30 bales of hay, reproduction of image from 1908 Springfield Race Riot, baling twine.
*Image courtesy of U of I Springfield Archives and Sangamon Valley Collection.
The 1908 Springfield Race Riots left 64 homes and business in ashes, and at least seven people dead. The riots caused a Black exodus from the city – particularly from neighborhoods here on the north side of town – but were also a catalyst for the formation of the NAACP.
Witness accesses that local history through the research and re-presentation of archival material. The image itself has been preserved as a record and a form of testimony; as a reproducible document, it bookmarks an important and overlooked aspect of local history that reverberates through the present.
The installation is positioned in a void that speaks to the displacement of people and history, and the ghostly absence of site, of home, of memory, and of justice that are all attached to that loss. Further, the viewer is placed between different modes of looking – to look at what is visible versus vanished, to look at others looking, to be looked at while looking – but with the caveat that not all acts of looking are equal, especially during the Jim Crow era in 1908 Springfield and elsewhere. For surely there is an undeniable contrast between the role of the white spectator or witness in racist violence (calling to mind the white crowds in lynching photographs, for example), versus the accusations of “reckless eyeballing” against Black men who would be beaten, killed, or lynched for so much as even glancing at a white woman.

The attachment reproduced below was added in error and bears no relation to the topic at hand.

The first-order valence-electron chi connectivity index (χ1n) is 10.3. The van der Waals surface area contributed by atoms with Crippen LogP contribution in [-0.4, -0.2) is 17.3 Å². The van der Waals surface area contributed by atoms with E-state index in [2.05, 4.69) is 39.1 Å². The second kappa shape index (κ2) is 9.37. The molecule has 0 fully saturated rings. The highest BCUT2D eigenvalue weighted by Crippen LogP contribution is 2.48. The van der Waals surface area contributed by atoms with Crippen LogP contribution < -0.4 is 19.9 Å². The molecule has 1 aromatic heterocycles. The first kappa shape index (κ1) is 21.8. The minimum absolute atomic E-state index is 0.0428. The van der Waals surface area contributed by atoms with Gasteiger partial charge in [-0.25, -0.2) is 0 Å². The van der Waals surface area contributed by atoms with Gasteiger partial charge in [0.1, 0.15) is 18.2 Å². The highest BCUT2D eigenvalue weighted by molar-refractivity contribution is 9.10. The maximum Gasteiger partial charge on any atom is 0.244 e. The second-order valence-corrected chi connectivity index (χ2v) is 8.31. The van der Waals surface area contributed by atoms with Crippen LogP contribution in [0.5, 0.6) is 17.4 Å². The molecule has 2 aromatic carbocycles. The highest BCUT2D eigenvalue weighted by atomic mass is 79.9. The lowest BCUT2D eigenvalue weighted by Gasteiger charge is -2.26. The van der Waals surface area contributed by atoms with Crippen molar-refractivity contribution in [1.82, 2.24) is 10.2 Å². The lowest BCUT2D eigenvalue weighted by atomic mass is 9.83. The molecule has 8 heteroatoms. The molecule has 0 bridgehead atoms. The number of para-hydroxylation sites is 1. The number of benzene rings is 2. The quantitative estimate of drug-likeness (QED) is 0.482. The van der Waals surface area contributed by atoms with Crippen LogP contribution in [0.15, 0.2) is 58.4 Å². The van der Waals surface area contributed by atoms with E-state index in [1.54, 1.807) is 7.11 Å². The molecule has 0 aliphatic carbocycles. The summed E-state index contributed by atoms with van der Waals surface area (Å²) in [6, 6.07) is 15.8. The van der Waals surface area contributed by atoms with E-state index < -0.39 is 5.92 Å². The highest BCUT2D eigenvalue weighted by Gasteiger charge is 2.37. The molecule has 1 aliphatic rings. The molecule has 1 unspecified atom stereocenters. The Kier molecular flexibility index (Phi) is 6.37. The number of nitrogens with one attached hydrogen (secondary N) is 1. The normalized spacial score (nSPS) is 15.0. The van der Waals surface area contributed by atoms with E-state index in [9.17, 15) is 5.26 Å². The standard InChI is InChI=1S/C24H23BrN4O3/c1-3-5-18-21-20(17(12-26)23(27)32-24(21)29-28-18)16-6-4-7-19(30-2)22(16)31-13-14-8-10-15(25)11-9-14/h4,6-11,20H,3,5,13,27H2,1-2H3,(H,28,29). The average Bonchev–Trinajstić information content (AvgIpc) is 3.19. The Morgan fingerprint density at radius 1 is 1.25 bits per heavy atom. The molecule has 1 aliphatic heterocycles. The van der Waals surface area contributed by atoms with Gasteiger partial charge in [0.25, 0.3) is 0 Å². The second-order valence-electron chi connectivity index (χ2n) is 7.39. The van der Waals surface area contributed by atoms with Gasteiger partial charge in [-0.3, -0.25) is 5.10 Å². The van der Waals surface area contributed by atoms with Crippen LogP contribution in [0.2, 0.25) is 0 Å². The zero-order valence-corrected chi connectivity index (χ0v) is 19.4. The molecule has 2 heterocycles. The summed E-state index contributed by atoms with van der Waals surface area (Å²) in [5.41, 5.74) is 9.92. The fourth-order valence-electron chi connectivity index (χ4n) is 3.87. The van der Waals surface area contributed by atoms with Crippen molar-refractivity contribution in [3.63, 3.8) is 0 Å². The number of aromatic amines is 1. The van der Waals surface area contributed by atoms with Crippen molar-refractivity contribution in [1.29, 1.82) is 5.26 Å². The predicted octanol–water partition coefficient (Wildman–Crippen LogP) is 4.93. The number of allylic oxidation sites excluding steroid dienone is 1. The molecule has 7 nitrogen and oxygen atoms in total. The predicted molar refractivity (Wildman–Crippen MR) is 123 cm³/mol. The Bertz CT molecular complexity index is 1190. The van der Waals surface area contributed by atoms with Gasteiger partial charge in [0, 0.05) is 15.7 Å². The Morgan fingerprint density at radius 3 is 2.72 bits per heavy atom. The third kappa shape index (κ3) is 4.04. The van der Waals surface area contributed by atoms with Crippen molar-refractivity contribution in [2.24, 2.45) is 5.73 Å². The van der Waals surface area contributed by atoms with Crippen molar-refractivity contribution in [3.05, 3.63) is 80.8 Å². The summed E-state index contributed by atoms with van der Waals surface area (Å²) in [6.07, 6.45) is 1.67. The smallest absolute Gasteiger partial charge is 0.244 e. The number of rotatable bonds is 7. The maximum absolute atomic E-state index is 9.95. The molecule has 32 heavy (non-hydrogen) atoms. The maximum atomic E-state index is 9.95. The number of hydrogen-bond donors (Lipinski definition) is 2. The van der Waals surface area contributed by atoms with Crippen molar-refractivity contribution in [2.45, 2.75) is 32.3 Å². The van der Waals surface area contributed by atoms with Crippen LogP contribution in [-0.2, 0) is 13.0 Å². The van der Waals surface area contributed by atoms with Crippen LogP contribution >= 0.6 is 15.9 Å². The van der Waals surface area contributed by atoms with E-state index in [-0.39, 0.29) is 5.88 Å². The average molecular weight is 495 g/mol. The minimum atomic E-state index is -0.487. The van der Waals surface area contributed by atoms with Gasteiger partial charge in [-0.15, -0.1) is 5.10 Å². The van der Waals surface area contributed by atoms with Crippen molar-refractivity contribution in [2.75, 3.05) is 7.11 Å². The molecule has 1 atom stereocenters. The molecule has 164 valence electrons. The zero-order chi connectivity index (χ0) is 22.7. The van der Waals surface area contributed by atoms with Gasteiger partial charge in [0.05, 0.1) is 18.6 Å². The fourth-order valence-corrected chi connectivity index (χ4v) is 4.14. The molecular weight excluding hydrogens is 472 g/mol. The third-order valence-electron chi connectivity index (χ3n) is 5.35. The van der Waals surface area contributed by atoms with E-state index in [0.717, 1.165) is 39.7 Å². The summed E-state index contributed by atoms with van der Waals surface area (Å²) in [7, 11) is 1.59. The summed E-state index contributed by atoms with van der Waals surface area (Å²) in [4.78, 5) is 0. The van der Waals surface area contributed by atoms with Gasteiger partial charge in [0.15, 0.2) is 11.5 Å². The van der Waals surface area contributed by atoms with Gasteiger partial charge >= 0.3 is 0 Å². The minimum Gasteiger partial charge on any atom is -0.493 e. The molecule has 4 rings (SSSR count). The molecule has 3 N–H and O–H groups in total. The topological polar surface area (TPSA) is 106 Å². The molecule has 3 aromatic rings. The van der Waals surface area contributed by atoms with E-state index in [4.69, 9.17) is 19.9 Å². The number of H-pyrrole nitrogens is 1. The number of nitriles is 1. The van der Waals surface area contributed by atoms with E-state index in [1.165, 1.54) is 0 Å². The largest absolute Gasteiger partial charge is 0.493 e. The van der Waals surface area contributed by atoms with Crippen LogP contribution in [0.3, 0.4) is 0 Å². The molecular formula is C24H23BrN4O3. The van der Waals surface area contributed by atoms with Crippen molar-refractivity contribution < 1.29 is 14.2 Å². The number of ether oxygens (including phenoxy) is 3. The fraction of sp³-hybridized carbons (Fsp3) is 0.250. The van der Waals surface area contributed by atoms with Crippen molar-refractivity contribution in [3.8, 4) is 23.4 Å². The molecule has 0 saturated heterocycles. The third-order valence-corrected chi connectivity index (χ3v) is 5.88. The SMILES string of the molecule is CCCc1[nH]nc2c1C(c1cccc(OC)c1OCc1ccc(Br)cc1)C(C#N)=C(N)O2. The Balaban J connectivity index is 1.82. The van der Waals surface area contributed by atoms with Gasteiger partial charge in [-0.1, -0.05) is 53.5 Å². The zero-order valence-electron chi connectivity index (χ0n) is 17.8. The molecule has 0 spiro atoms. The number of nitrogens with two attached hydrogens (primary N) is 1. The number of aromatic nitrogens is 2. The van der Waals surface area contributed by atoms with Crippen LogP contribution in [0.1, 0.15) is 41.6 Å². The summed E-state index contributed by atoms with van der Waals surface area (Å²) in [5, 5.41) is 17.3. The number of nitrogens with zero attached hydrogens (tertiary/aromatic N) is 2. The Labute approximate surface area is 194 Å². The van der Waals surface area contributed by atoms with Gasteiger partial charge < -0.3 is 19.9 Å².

The experience of looking also provokes questions about who are the people in the foreground – part of the racist mob? Curious bystanders and spectators? Witnesses who directly saw what happened and could give oral or written account? Each of these possibilities prompts a further reckoning with the structures of white supremacy and racial violence that underpin the race riots that occurred here: are we actively perpetuating this systemic violence, passively condoning it, or creating and enacting testimony that could help to dismantle it?
-Text in collaboration with Greg Ruffing, Curator
Terrain Biennial, Springfield, IL